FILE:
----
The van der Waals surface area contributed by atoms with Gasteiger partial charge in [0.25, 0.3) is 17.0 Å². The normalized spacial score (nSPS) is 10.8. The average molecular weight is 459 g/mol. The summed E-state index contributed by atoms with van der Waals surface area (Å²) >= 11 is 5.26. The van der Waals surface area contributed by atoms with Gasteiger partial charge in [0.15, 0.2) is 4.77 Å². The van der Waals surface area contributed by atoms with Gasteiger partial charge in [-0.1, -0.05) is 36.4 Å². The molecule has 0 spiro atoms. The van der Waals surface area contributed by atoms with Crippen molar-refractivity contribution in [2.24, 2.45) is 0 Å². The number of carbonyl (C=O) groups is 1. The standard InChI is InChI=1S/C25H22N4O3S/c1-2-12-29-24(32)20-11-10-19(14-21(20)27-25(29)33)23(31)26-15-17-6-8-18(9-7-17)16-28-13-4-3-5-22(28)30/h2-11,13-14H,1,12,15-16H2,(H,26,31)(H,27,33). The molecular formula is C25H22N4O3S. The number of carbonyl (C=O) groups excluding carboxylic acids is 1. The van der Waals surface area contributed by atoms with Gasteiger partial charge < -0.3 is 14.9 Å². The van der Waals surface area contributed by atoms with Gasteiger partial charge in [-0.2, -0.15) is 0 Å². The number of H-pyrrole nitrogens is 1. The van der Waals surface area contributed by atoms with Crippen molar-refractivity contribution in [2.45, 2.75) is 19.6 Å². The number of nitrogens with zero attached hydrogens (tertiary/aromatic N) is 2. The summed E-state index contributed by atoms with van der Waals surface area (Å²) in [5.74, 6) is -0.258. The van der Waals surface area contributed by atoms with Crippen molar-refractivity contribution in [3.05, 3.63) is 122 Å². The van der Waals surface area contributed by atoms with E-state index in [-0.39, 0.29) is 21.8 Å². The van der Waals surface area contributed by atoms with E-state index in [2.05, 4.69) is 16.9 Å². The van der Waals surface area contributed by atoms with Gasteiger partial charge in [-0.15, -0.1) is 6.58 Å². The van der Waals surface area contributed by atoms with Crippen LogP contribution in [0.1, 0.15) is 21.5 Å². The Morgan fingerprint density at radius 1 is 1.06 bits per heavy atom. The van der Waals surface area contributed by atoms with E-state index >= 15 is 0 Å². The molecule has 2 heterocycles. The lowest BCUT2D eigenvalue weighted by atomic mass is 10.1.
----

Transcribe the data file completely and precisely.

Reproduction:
The van der Waals surface area contributed by atoms with Gasteiger partial charge in [0.25, 0.3) is 17.0 Å². The normalized spacial score (nSPS) is 10.8. The average molecular weight is 459 g/mol. The summed E-state index contributed by atoms with van der Waals surface area (Å²) >= 11 is 5.26. The van der Waals surface area contributed by atoms with Gasteiger partial charge in [0.15, 0.2) is 4.77 Å². The van der Waals surface area contributed by atoms with Gasteiger partial charge in [-0.1, -0.05) is 36.4 Å². The molecule has 0 spiro atoms. The van der Waals surface area contributed by atoms with Crippen molar-refractivity contribution in [2.24, 2.45) is 0 Å². The number of carbonyl (C=O) groups is 1. The standard InChI is InChI=1S/C25H22N4O3S/c1-2-12-29-24(32)20-11-10-19(14-21(20)27-25(29)33)23(31)26-15-17-6-8-18(9-7-17)16-28-13-4-3-5-22(28)30/h2-11,13-14H,1,12,15-16H2,(H,26,31)(H,27,33). The molecular formula is C25H22N4O3S. The number of carbonyl (C=O) groups excluding carboxylic acids is 1. The van der Waals surface area contributed by atoms with Gasteiger partial charge < -0.3 is 14.9 Å². The van der Waals surface area contributed by atoms with Gasteiger partial charge in [-0.2, -0.15) is 0 Å². The number of H-pyrrole nitrogens is 1. The van der Waals surface area contributed by atoms with Crippen molar-refractivity contribution in [2.45, 2.75) is 19.6 Å². The number of nitrogens with zero attached hydrogens (tertiary/aromatic N) is 2. The summed E-state index contributed by atoms with van der Waals surface area (Å²) in [5.74, 6) is -0.258. The van der Waals surface area contributed by atoms with Crippen molar-refractivity contribution in [3.05, 3.63) is 122 Å². The van der Waals surface area contributed by atoms with E-state index in [-0.39, 0.29) is 21.8 Å². The van der Waals surface area contributed by atoms with E-state index in [2.05, 4.69) is 16.9 Å². The van der Waals surface area contributed by atoms with Gasteiger partial charge in [-0.15, -0.1) is 6.58 Å². The van der Waals surface area contributed by atoms with Crippen LogP contribution in [0.1, 0.15) is 21.5 Å². The Morgan fingerprint density at radius 1 is 1.06 bits per heavy atom. The van der Waals surface area contributed by atoms with E-state index >= 15 is 0 Å². The molecule has 2 heterocycles. The lowest BCUT2D eigenvalue weighted by atomic mass is 10.1.